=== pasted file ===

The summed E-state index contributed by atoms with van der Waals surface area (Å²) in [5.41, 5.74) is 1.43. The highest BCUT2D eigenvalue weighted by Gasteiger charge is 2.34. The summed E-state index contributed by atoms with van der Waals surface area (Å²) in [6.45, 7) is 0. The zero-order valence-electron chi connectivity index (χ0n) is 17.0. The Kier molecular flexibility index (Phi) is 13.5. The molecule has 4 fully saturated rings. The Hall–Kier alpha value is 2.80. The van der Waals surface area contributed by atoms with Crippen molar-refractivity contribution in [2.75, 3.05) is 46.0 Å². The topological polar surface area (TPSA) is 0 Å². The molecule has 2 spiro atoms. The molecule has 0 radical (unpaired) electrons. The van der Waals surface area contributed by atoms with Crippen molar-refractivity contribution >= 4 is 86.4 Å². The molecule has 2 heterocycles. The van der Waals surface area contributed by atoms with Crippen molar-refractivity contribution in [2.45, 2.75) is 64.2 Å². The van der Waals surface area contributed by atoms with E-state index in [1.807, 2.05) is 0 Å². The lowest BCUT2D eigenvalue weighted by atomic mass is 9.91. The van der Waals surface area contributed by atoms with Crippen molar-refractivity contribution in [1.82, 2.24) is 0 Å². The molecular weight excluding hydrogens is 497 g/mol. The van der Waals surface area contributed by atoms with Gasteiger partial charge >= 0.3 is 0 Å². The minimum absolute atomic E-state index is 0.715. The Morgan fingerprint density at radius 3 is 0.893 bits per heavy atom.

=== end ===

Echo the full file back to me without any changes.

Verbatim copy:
The summed E-state index contributed by atoms with van der Waals surface area (Å²) in [5.41, 5.74) is 1.43. The highest BCUT2D eigenvalue weighted by Gasteiger charge is 2.34. The summed E-state index contributed by atoms with van der Waals surface area (Å²) in [6.45, 7) is 0. The zero-order valence-electron chi connectivity index (χ0n) is 17.0. The Kier molecular flexibility index (Phi) is 13.5. The molecule has 4 fully saturated rings. The Hall–Kier alpha value is 2.80. The van der Waals surface area contributed by atoms with Crippen molar-refractivity contribution in [2.75, 3.05) is 46.0 Å². The topological polar surface area (TPSA) is 0 Å². The molecule has 2 spiro atoms. The molecule has 0 radical (unpaired) electrons. The van der Waals surface area contributed by atoms with Crippen molar-refractivity contribution >= 4 is 86.4 Å². The molecule has 2 heterocycles. The van der Waals surface area contributed by atoms with Crippen molar-refractivity contribution in [2.45, 2.75) is 64.2 Å². The van der Waals surface area contributed by atoms with E-state index in [1.807, 2.05) is 0 Å². The lowest BCUT2D eigenvalue weighted by atomic mass is 9.91. The van der Waals surface area contributed by atoms with Crippen molar-refractivity contribution in [1.82, 2.24) is 0 Å². The molecular weight excluding hydrogens is 497 g/mol. The van der Waals surface area contributed by atoms with Gasteiger partial charge >= 0.3 is 0 Å². The minimum absolute atomic E-state index is 0.715. The Morgan fingerprint density at radius 3 is 0.893 bits per heavy atom.